Place is positioned in many systems, and in national policy, as a key building block within ICSs. Trusts see themselves as having important, but varied, roles to play in the partnership arrangements within those places. Their commitment to integrating health and care, and improving population health outcomes, access and experience is an important starting point. But they are also looking to go further and work with system partners to address health inequalities and the wider determinants.
It remains to be seen what the role of places will be in different systems, and how they will relate to the ICB, ICP and provider collaboratives. There are also important questions about how the funding will flow, where previous commissioning functions might be delegated, and what strategic planning responsibilities – such as for workforce or estates – will take place within the system.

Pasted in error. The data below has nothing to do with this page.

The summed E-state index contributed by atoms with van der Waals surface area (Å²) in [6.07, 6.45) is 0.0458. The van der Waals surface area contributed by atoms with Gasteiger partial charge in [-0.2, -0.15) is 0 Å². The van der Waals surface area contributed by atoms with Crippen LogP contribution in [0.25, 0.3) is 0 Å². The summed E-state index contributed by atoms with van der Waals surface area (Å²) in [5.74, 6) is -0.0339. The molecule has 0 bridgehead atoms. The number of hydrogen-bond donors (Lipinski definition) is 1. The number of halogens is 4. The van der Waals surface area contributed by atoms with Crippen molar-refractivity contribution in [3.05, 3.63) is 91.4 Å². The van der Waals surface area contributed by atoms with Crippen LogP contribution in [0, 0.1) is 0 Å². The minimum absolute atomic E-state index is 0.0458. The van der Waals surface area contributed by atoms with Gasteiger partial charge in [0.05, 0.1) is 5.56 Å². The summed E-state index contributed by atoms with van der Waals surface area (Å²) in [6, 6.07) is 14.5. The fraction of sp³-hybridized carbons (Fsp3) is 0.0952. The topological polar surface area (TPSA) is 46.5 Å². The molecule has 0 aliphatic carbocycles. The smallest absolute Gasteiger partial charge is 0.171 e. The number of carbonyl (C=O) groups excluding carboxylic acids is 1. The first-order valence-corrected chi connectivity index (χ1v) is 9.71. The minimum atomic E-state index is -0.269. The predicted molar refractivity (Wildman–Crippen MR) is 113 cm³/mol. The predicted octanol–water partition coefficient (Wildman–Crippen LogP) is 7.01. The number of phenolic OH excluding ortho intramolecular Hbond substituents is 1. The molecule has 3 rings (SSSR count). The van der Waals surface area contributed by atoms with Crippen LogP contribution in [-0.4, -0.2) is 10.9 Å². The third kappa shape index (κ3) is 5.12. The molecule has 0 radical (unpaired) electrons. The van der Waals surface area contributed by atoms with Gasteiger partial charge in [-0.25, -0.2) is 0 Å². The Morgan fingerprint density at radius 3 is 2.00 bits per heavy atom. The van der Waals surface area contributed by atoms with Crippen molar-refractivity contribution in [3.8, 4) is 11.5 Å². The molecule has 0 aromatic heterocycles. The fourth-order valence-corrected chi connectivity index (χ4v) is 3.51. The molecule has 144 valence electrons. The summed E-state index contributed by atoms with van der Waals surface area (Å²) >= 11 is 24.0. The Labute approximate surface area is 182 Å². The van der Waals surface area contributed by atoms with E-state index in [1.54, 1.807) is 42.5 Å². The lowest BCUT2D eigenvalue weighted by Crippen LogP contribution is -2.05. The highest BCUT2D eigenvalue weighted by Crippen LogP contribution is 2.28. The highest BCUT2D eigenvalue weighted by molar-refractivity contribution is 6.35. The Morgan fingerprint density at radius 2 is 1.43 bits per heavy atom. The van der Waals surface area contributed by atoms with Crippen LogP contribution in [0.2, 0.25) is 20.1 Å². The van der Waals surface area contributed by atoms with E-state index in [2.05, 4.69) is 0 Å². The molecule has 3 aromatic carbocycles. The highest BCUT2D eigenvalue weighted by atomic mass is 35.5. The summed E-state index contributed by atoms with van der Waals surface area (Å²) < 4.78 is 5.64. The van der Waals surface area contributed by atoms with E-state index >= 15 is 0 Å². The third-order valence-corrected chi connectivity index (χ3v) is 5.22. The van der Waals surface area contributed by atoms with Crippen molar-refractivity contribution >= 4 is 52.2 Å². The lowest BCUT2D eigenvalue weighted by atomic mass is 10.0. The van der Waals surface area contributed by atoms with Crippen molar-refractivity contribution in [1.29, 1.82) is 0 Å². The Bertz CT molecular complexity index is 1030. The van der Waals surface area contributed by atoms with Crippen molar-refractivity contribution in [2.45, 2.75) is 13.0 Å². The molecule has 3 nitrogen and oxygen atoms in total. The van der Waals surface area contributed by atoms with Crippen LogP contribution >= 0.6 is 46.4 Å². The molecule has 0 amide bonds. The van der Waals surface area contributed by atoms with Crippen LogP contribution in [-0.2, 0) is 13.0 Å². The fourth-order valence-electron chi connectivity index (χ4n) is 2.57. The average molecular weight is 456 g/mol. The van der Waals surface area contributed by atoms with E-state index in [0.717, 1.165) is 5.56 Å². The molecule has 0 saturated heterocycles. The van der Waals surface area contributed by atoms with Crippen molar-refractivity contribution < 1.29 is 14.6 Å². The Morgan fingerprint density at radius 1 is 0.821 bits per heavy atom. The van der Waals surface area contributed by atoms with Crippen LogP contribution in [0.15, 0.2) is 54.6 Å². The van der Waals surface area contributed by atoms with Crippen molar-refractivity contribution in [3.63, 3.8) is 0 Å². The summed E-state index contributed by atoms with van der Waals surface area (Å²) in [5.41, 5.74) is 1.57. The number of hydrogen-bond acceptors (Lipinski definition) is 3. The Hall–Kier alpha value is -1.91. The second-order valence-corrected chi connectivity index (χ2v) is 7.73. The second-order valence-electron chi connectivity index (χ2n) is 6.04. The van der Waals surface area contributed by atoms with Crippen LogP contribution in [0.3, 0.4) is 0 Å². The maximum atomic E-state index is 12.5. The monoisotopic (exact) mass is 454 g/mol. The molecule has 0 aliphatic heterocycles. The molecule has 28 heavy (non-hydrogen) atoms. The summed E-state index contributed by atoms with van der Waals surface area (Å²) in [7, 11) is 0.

As trusts and their partners continue to develop their work in local places, it will be important for the national NHS bodies to avoid implementing any ‘one size fits all’ approaches. For places to flourish, they need a flexible national policy framework. Every trust has a unique contribution to make at place level, and should be supported to seize this opportunity.